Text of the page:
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Man talking with healthcare provider about his diabetes and hearing loss.

Your body and an ecosystem have some similarities. In nature, all of the birds and fish will be affected if something happens to the pond; and all of the plants and animals that rely on the birds will disappear if the birds disappear. The human body, commonly unbeknownst to us, works on very similar methods of interconnectedness. That’s the reason why something that seems isolated, such as hearing loss, can be linked to a wide variety of other diseases and ailments.

This is, in a sense, proof of the interdependence of your body and it’s similarity to an ecosystem. When something affects your hearing, it might also influence your brain. We call these situations comorbid, a term that is specialized and signifies when two ailments have an affect on each other but don’t necessarily have a cause and effect relationship.

The disorders that are comorbid with hearing loss can give us lots of information about our bodies’ ecosystems.

Conditions Associated With Hearing Loss

So, let’s suppose that you’ve been noticing the signs of hearing loss for the past few months. You’ve been having a hard time hearing conversation when you go out for a bite. You’ve been cranking up the volume on your television. And some sounds just feel a little further away. It would be a smart choice at this point to make an appointment with a hearing specialist.

Whether you recognize it or not, your hearing loss is linked to a number of other health issues. Comorbidity with hearing loss has been reported with the following health problems.

  • Depression: a whole range of concerns can be caused by social isolation due to hearing loss, some of which are related to your mental health. So it’s no surprise that study after study confirms depression and anxiety have very high comorbidity rates with hearing loss.
  • Vertigo and falls: your inner ear is your main tool for balance. Vertigo and dizziness can be created by some types of hearing loss because they have a negative influence on the inner ear. Falls are more and more dangerous as you get older and falls can happen whenever there is a loss of balance
  • Diabetes: similarly, your whole nervous system can be negatively influenced by diabetes (specifically in your extremities). the nerves in the ear are particularly likely to be affected. This damage can cause loss of hearing by itself. But your symptoms can be multiplied because diabetes related nerve damage can make you more susceptible to hearing loss from other factors.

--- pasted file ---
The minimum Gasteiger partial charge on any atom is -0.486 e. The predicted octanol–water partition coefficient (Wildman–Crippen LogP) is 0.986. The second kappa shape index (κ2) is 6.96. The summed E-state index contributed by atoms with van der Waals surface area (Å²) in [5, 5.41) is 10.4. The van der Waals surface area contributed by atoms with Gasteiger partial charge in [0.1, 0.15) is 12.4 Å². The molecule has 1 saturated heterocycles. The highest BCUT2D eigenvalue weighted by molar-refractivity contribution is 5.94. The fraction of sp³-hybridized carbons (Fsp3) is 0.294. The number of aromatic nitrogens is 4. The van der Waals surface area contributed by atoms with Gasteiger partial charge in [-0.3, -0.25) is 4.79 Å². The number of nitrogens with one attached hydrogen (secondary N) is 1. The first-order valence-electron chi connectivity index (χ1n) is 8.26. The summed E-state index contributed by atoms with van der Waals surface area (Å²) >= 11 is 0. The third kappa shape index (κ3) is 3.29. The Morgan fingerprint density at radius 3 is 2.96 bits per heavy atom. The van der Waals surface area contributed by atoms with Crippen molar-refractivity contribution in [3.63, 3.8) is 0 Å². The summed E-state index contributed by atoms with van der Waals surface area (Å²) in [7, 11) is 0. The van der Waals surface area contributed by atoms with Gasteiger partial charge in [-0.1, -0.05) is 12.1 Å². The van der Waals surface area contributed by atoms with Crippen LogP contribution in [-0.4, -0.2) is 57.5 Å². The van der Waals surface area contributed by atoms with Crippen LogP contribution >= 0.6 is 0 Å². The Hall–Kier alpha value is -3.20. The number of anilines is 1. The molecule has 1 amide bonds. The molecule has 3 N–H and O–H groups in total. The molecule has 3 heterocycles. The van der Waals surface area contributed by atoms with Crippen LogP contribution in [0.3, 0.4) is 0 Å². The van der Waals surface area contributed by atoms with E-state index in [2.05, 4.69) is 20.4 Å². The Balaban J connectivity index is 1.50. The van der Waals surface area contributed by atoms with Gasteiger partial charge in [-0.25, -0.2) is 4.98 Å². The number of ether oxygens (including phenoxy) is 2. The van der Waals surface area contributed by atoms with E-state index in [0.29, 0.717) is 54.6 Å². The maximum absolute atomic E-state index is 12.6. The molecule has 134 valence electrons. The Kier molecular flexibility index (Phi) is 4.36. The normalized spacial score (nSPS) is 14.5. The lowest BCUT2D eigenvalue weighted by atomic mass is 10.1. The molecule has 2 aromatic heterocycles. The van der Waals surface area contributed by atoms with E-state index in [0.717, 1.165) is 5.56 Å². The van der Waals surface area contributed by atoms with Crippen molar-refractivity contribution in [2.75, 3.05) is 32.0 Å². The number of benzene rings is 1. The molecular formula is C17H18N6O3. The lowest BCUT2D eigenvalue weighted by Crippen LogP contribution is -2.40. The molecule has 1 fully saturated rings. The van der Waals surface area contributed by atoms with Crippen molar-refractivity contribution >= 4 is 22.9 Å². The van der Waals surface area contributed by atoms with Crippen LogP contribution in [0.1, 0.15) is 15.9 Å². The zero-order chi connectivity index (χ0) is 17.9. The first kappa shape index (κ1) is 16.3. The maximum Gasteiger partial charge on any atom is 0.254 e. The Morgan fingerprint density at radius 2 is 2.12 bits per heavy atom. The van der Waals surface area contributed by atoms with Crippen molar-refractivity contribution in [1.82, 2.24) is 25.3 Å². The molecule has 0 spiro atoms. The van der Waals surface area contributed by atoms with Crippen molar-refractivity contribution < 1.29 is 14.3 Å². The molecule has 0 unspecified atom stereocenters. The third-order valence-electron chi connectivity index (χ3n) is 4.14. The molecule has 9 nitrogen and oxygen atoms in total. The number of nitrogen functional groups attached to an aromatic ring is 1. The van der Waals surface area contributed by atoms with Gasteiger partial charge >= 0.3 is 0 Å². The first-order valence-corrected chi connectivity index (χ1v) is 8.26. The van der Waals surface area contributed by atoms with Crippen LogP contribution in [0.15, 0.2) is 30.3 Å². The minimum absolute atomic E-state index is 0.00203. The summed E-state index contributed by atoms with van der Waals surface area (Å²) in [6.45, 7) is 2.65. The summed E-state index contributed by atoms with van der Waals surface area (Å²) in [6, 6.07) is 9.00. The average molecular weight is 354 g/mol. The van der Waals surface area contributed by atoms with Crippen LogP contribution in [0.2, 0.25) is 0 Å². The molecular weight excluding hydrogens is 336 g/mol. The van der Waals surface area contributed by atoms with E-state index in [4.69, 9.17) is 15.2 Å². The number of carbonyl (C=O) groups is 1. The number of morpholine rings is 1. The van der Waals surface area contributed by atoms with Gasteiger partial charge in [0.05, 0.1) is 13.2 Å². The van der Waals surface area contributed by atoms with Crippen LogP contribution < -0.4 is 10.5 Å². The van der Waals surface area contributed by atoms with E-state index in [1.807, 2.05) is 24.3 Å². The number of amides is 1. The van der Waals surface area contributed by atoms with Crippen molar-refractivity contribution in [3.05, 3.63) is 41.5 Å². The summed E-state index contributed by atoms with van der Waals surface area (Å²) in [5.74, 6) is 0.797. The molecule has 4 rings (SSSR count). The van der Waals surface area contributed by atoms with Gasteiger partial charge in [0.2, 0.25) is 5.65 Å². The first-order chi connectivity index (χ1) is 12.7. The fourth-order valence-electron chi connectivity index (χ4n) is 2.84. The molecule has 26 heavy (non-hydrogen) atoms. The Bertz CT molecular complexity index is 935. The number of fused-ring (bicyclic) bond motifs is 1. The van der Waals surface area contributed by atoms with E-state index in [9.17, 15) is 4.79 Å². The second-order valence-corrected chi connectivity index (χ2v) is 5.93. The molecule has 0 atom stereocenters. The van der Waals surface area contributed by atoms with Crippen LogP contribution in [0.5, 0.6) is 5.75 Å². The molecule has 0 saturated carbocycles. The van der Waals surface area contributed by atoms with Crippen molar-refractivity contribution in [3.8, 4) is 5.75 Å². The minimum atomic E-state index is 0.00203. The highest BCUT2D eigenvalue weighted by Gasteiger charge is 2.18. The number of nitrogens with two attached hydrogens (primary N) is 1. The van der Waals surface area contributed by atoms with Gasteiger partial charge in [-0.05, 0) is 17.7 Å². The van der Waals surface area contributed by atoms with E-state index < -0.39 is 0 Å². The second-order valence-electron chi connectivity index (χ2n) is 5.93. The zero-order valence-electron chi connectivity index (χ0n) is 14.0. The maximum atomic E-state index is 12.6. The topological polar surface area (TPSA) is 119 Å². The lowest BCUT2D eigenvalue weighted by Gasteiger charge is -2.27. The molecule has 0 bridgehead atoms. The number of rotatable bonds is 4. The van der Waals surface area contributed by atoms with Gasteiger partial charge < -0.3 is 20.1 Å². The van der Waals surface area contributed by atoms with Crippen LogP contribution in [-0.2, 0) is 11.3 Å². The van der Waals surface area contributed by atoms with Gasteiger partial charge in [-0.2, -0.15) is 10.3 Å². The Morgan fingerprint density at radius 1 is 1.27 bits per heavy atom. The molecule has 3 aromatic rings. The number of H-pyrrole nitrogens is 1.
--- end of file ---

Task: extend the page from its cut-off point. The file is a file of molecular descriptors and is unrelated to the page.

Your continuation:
• Dementia: a higher risk of dementia has been associated with hearing loss, although the underlying cause of that relationship is not clear. Research reveals that using a hearing aid can help slow cognitive decline and decrease a lot of these dementia risks.
  • Cardiovascular disease: hearing loss and cardiovascular conditions aren’t always linked. But sometimes hearing loss can be aggravated by cardiovascular disease. The explanation for this is that trauma to the blood vessels of the inner ear is one of the first symptoms of cardiovascular disease. Your hearing may suffer as a result of the of that trauma.

What’s The Solution?

It can seem a bit scary when you add all those health conditions together. But it’s worthwhile to keep one thing in mind: dealing with your hearing loss can have huge positive impacts. While scientists and researchers don’t exactly know, for example, why hearing loss and dementia so often show up together, they do know that managing hearing loss can dramatically lower your risk of dementia.

So the best course of action, no matter what comorbid condition you may be concerned about, is to get your hearing tested.

Part of an Ecosystem

That’s why more health care professionals are looking at hearing health with fresh eyes. Your ears are being considered as a part of your overall health profile rather than being a targeted and limited issue. In other words, we’re starting to perceive the body more like an interconnected ecosystem. Hearing loss doesn’t necessarily happen in isolation. So it’s more significant than ever that we address the totality, not to the proverbial pond or the birds in isolation, but to your health as a whole.

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The site information is for educational and informational purposes only and does not constitute medical advice. To receive personalized advice or treatment, schedule an appointment.